A History Lesson
1932-1937 was somewhat equivalent to 2008-2017, but only somewhat. Markets first crashed in 1929. The Dow Industrials lost 90% of its value from its October 1929 peak to the trough in July 1932. This prompted the Federal Reserve to print money which reduced interest rates to near zero. As a consequence, debt soared, though by 1937, markets had recovered part of their losses.
But once money printing ended, the Dow then lost more than half its value over the next 12 months. Ray Dalio of Bridgewater mentioned that 2017 was like 1937, with stock markets teetering on the brink of collapse, but at the time he mentioned this comparison, global central banks were planning to materially reduce levels of QE. In reality as we had guessed throughout 2016 and 2017, it turned out to be more jawboning on the part of central bankers as here markets sit in 2018, and the ECB recently said they may have to not only keep levels where they are at but actually increase levels should economic conditions weaken. The Bank of Japan lowered its flow of QE by the equivalent of $70 mil a month, not even a drop in the bucket, with the possibility of once again increasing the flow of QE should conditions necessitate. The fact remains these major economies are still in the throws of stagnation and even depression despite many years of QE.
Reports about recovering GDP numbers only serve to confuse the situation. The reality of the ultra-low unemployment rate is that most of the jobs pay near the poverty level while others have given up looking for work. The US economy has become bifurcated with the majority of people living subpar while the minority put further distance between the haves and have-nots. Never before has the canyon been so wide between the top 1% and bottom 90%. Such periods equate to intensifying levels of social unrest. Meanwhile, the politically controlled public educational system is one of many factors to blame. But that is for another discussion.
As far as monetary policy goes, the US Fed has been the only central bank to tighten. But the Fed cannot raise rates faster than is discounted in the interest rate curve. The rest of the economically weak world will continue to need easy monetary policy. Since the world is connected, this will ultimately impact the US such that the US Fed will have to increase QE at some point within the next year or two, despite the current and planned rate hikes.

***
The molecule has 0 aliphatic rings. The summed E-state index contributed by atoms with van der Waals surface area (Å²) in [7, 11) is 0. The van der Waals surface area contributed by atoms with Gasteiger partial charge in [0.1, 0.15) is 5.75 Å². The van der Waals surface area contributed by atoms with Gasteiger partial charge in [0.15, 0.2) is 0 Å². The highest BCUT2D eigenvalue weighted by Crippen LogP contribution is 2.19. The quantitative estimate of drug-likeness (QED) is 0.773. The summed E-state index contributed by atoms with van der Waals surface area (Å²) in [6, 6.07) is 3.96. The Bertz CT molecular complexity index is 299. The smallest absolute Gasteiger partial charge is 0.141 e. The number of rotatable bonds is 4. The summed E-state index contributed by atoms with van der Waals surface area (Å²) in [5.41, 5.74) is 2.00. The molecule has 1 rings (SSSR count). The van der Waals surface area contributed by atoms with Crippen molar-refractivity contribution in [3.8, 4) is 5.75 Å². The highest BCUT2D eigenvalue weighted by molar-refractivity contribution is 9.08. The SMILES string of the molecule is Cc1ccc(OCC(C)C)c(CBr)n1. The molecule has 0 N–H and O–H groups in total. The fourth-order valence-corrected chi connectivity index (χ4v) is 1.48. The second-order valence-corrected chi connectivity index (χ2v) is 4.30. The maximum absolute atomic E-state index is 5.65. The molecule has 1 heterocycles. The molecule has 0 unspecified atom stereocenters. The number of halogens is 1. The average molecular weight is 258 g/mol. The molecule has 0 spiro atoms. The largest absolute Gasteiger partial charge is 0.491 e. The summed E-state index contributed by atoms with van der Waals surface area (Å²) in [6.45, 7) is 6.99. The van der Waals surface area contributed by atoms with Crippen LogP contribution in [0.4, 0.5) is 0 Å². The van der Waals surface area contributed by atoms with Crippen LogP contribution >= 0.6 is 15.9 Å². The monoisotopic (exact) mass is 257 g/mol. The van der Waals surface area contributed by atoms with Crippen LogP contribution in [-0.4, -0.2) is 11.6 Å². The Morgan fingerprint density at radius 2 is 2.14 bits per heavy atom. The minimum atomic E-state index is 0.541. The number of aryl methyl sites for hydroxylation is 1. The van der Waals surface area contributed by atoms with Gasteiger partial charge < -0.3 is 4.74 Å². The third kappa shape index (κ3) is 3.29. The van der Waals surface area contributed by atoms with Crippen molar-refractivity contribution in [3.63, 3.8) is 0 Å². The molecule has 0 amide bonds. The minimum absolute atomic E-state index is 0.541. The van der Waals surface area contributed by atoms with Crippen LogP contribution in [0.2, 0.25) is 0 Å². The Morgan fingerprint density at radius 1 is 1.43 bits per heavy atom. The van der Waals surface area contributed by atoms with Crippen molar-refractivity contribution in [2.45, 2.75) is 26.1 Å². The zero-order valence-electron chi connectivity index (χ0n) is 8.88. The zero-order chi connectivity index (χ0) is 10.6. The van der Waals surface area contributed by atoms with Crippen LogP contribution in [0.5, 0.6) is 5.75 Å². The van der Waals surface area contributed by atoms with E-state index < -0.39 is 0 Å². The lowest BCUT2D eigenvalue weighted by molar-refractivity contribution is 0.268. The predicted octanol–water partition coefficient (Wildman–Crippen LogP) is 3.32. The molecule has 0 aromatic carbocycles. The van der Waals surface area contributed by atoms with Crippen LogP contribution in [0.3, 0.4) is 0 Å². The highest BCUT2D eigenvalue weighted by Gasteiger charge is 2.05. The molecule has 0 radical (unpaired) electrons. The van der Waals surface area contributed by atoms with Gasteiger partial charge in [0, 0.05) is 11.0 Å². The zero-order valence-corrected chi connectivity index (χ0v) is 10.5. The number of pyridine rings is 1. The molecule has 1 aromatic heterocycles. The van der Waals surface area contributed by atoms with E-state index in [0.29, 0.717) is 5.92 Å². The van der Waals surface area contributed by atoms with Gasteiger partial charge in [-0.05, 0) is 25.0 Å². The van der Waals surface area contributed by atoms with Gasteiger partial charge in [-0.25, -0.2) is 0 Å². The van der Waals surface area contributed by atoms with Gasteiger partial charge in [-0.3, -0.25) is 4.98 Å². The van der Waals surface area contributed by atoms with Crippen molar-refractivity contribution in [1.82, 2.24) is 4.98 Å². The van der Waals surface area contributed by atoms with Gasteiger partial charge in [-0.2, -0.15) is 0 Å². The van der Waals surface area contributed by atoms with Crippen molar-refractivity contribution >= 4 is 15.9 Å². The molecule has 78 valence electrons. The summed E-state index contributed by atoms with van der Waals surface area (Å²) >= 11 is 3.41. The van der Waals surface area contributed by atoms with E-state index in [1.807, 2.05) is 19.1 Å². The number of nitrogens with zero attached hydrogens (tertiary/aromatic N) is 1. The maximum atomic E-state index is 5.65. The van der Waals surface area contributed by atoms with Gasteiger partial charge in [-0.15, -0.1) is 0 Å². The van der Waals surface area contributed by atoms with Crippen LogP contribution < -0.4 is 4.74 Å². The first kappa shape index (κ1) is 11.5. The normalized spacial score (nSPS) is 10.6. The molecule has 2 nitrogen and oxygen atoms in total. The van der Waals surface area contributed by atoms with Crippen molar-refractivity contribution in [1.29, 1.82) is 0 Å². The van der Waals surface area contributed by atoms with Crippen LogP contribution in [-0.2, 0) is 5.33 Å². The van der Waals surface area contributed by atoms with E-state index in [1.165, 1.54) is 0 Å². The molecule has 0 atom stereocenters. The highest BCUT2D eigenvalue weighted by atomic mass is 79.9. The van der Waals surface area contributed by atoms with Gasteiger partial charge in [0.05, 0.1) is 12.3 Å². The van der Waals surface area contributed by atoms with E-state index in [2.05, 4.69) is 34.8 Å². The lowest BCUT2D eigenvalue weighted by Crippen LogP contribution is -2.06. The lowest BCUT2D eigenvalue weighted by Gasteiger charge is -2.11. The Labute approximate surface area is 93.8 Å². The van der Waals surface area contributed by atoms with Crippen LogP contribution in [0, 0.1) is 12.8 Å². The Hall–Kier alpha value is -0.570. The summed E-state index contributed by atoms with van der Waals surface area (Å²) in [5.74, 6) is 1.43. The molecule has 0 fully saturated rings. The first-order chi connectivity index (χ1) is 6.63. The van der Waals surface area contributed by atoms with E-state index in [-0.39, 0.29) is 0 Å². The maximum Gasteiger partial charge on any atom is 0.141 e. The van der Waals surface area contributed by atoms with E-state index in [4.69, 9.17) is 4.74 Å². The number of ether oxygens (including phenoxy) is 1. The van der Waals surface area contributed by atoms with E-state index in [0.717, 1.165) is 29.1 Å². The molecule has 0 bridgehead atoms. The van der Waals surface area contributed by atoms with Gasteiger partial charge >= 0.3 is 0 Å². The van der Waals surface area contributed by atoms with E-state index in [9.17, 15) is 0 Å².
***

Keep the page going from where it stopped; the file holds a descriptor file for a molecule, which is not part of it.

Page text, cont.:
As we have mentioned, global debt levels today far surpass debt levels in the 1930s, and when such onerous levels of debt have emerged throughout history, there is inevitable collapse of fiat currencies, and a massive restructuring takes place. The timeframe is usually on the order of years, but blockchain did not exist during any of those dire times. Bitcoin with blockchain at its core and gold would be the likely beneficiaries of such a situation.
Meanwhile, central banks which continue to print at near record levels have left open the possibility of once again increasing the flow of QE should conditions necessitate. But when that happens, the effect of QE will be even less than before. If there is not an attractive investment relative to bonds, you get pushing on a string, and spreads show major economies are already there as they continue to print without material economic growth.
To solve this issue, major fiat currencies must be depreciated by a material amount given the onerous levels of debt given that interest rates are no longer an effective tool to spur growth. Major devaluations in fiat await which is one reason why Tim Draper said recently, "In five years, if you try to use fiat currency they will laugh at you. Bitcoin and other cryptocurriences will be so relevant ... there will be no reason to have the fiat currencies." Jack Dorsey, CEO of Twitter and Square believes that bitcoin will replace fiat in a decade. In a recent interview, Dorsey said that he is sure that Bitcoin will be the only currency after 10 years to be used globally and there will be no other currency. Strong statements from both Draper and Dorsey, but I have connected the dots for members on how this can occur in some of my recent Crypto-Corner pieces as well as earlier ones under a nom de plume as far back as 2013.
Where is the stock market headed?
In today's market, one question is whether US stock markets continue to fall or rather find a floor sooner than later. Given that many leading technology stocks are now trading below their 50-day lines, it would seem further correction is due. However, QE continues to flow near record levels from major central banks thus remains a formidable force as the money tends to find its way into US stocks. This tug-o-war between a market wanting to correct while QE continues to flow may continue, along with elevated levels of volatility, which could send the market sharply in both directions as has been the case so far over the last several days.
Meanwhile, it remains best to focus on your stocks that provide profitable opportunities such as undercut & rally patterns while keeping stops tight in this highly volatile market.
FAANG stocks remain on the ropes as AMZN continues to weaken on concerns the Trump administration continues to keep the company in focus on tax and delivery issues. Privacy issues with FB remain a deep concern. NFLX is trying to get support at its 50-day while GOOGL is trying to bounce off its 200-day.
Futures are materially lower as China announced tariffs on about 130 U.S. goods, including a 25% penalty slapped on U.S. pork and 15% on fruit. That said, China has said it does not wish the trade issue to escalate.
Market Lab Report - Premarket Pulse 4/2/18 Is 1932-37 like 2008-17?
|Published:||2 Apr 2018 08:22 ET|
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